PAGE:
Amgueddfa Blog

Blog Homepage

Richard Burton had many loves in his life but one of his less-known and lifelong was his love of books.

‘ ‘first love’ not the stage. It is a lovely book with words in it.’
Richard’s Diary, 20 March 1969

This ‘love’ started to take hold of the then Richie Jenkins during his school days in Taibach, Port Talbot. At the Eastern Boys School his teacher, Meredith Jones, taught him to appreciate the beauty of words and language, in both English and Welsh. Around the age of twelve Richard started collecting books, in particular Everyman’s Library pocket editions of classics. Years later, Richard notes in his diary that he had around 300 Everyman’s by the time he was in his twenties and it had been his childhood ambition to own the entire collection.

Even as a teenager, Richard had an appetite for books which he recorded in the diary he wrote from 1939-40 when he was fourteen. Richard mentions ‘staying in’ to read a book and claimed he was reading on average three books in two days. He would also frequent the town’s library conveniently located in Commercial Road, Taibach - his ‘favourite retreat’ according to his younger brother. Among the books Richard read as a teenager were works by Dickens and Shakespeare. But it was from 1942 onwards, under the influence of his English teacher and mentor, Philip Burton, that books and in particular, Shakespeare left a lifelong mark on Richard.

‘No other writer hit me with quite the same impact as William S. What a stupendous God he was, he is.’
Richard’s Diary, 14 July 1970

Another writer who had a profound influence on Richard was Dylan Thomas. Richard had admired his work from a young age and after playing First Voice in Under Milk Wood in 1954 his voice became forever associated with the poet. Thomas’ influence also appears in the few poems that Richard wrote and especially his 1964 book, A Christmas Story, which drew on his own childhood memories.

From 1965-72, when Richard was at the height of his film career, he kept a series of diaries which reveal the extent of his reading habit. The first entry in the 1965 diary refers to him reading the Encyclopaedia Britannica with his wife, Elizabeth Taylor. He was often given books as presents by family and friends who knew exactly what would please him. On his 46th birthday, Elizabeth bought him ‘the present of presents’, the Complete Oxford Dictionary in microprint with a magnifying glass:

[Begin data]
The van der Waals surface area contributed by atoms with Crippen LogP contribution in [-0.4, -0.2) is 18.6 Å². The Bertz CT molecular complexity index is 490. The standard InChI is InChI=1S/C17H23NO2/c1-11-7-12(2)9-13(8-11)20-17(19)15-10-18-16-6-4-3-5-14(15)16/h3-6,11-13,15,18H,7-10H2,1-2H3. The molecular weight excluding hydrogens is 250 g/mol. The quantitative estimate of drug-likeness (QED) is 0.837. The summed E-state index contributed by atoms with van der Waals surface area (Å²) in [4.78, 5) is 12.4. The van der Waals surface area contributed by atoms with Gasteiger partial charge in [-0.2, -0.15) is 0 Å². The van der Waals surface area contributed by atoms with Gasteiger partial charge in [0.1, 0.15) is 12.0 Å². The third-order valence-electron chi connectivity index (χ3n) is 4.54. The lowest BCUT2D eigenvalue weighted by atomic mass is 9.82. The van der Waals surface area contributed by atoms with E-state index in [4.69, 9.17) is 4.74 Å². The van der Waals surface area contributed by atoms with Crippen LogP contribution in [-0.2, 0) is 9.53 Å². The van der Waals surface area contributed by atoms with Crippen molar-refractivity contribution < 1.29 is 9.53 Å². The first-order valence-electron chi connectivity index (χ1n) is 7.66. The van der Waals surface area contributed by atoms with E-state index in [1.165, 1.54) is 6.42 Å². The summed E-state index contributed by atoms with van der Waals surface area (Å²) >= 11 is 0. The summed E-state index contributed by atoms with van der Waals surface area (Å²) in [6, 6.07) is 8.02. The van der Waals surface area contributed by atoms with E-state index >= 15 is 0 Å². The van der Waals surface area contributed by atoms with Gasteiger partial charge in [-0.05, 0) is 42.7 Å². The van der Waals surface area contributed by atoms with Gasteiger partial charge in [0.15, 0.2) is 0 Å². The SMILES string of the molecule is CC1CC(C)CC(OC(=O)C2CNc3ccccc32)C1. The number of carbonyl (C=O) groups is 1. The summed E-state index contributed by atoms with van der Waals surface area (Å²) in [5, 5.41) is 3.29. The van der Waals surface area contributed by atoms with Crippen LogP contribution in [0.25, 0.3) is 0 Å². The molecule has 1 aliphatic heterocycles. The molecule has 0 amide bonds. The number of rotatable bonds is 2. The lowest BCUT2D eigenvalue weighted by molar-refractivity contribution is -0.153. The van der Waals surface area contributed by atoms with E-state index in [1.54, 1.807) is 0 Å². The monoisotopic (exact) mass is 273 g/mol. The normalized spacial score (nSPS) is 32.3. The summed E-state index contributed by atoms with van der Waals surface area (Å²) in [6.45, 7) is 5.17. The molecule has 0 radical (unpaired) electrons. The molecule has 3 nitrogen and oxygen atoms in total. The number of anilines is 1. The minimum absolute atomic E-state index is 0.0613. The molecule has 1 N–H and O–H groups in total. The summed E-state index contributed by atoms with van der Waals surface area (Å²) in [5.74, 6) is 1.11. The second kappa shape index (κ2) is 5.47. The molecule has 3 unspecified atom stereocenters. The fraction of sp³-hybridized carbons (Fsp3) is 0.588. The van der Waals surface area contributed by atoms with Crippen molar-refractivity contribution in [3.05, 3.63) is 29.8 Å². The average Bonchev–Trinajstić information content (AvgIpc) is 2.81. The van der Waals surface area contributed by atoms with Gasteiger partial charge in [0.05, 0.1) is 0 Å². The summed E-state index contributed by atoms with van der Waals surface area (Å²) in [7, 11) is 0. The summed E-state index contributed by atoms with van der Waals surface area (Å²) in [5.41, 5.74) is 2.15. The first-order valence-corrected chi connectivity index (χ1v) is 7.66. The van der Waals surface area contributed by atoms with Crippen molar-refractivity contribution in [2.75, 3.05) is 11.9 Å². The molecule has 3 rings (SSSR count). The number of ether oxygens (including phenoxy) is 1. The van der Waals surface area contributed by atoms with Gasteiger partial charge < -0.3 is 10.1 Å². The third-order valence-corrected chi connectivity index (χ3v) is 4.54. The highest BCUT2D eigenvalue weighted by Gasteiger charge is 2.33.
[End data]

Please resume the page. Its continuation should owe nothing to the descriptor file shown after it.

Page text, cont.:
‘To a bibliomaniac it is a thrilling present.’
Richard’s Diary, 11 November 1971

Elizabeth also bought him the entire Everyman Library in the pocket format and had them bound in coloured calf leather. In September 1969, Richard had the time and space to unpack the books in his library at Chalet Arial, Gstaad:

‘It is a fantastic reference library with the index in my head. I shall browse in that place for the rest of my life.’
Richard’s Diary, 29 September 1969

Years later, when Richard was married to Susan Hunt, she presented her husband with ‘a life-saving present’ on their fourth-wedding anniversary – a bespoke portable book-case painted red, his favourite colour:

‘...immensely durably strong which, at a rough calculation will hold a hundred or so really thick tomes and I suppose twice that number of paperbacks...I can’t stop musing at it.’
Richard’s Diary, 22 August 1980

There was no wonder that Richard needed storage for his books as the amount and rate of his reading was immense. When he had time on his hands, he would often read several books in a day and when he was working he would look forward to the next opportunity to buy more books.

‘[...] I am reading anything and everything. Most days I read at least 3 books and one day recently I read 5!’
Richard’s Diary, 24 April 1969

‘I can’t wait for my next day off to augment my library.’
Richard’s Diary, 5 November 1971

Richard had libraries in his various homes across the world in Switzerland, Mexico and on his yacht, the Kalizma. When he travelled he would carry a selection of books with him in his ‘book bag’, like a travelling library. Among the more lightweight paperbacks the book bag always contained The Complete Works of Shakespeare, The Oxford Book of English Verse and various dictionaries, depending on which language he would be learning at the time. He also kept a copy of David Jones’ In Parenthesis at his bedside. Richard’s daughter, Kate Burton, recalled one occasion when he had lost In Parenthesis and while looking for it in his library in Céligny, Switzerland, it miraculously fell out of the shelf behind him.

Although only a small part of Richard’s once vast library is on display in the Becoming Richard Burton exhibition, it reveals the range of his reading. Richard’s greatest passion was for literature but he also enjoyed biographies, history, politics and detective novels. Many of the books have dedications inside from family, friends and writers who knew they would be appreciated and treasured by Richard in his library, his favourite retreat, in his words: ‘the best cell ever for a literary man’.

Richard Burton's library at Villa Le Pays de Galles, Céligny, Switzerland.

Richard Burton's library at Villa Le Pays de Galles, Céligny, Switzerland.
© Richard Burton Archive

Sioned Williams

Principal Curator: Modern History
View Profile

Leave a comment